Karnataka Health Promotion Trust, Samvedana Plus project, India
Gowri* is a 35-year-old sex worker with a daily clientele. She has two regular intimate partners, with whom she reports being very compatible. As a result, she does not experience violence in intimate relationships. Given the intimacy and trust she enjoys with them, she does not use condoms in their intimate relationships.
Gowri attended the Samvedana Plus group reflection sessions conducted at village level and completed all the sessions. She reported enjoying the sessions on education around condom use and the increased need for their use within intimate relationships, she said:
“We believe and trust our intimate partner so much that we do not use condoms. Now I realise the chances of he (him) having relationships with other women. The life of too many people gets spoiled. Now I am scared of the complications. Being aware woman, I am now using female condoms to protect myself from being vulnerable to many STIs. Initially, I had fear but now I am rid of it after using it (condoms)”.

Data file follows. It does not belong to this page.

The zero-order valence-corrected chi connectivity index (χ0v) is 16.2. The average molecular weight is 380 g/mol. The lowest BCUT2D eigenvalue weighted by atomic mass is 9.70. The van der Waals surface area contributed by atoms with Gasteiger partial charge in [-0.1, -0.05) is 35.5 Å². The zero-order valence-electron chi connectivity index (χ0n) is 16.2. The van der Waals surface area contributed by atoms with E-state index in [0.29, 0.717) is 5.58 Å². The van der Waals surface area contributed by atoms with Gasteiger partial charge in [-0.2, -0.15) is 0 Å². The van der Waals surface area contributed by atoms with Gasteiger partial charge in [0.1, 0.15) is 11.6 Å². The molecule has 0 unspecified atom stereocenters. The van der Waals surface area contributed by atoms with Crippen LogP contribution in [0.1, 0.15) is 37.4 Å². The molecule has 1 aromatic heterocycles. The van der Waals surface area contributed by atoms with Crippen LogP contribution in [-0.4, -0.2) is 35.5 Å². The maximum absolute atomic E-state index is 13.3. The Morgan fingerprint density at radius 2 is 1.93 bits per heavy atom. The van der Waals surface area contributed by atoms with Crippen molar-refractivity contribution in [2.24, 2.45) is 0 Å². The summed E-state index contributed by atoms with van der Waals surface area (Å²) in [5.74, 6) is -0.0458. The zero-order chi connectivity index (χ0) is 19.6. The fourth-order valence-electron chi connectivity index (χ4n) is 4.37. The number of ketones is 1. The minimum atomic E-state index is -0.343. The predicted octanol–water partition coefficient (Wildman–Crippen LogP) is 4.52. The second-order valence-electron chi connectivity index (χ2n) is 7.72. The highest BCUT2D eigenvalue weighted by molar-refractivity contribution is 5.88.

The Samvedana project, a What Works to prevent violence against women and girls programme, funded by UKAID, seeks to reduce violence and increase condom use in the intimate partnerships of female sex workers (FSWs). It intervenes with men who perpetuate violence, women who experience abuse and the wider society, in order to change gender norms that are disempowering to women. The programme is being implemented in the Bagalkot district of Karnataka, South India, and seeks to understand the influence of structural factors (e.g. intimate partner violence) on HIV risk and vulnerability in FSWs intimate partnerships.
The multi- pronged intervention has been designed and implemented at the level of a.) Individual FSWs and their intimate partners (IPs); b.) Board members, staff, and crisis management teams of FSW Community Based Organizations (CBO) s; and c.) The wider community, where FSWs and their partners live (i.e. via community leaders, neighbours, Panchayati Raj institutions and Self Help Groups (SHG).
The project staff have observed some early changes in the field among the FSWs, and their partners. The FSWs report being better able to recognize violence, negotiate for condom use and awareness of unsafe sex practices. On the other hand, the intimate partners of FSWs are also beginning to recognize the need for violence free relationships. The multi-pronged intervention also aimed at the community for awareness-raising on intimate partner violence, domestic violence and the law, and social norms within the society has enabled them to support survivors of women, thereby creating an enabling environment for women survivors within the target villages.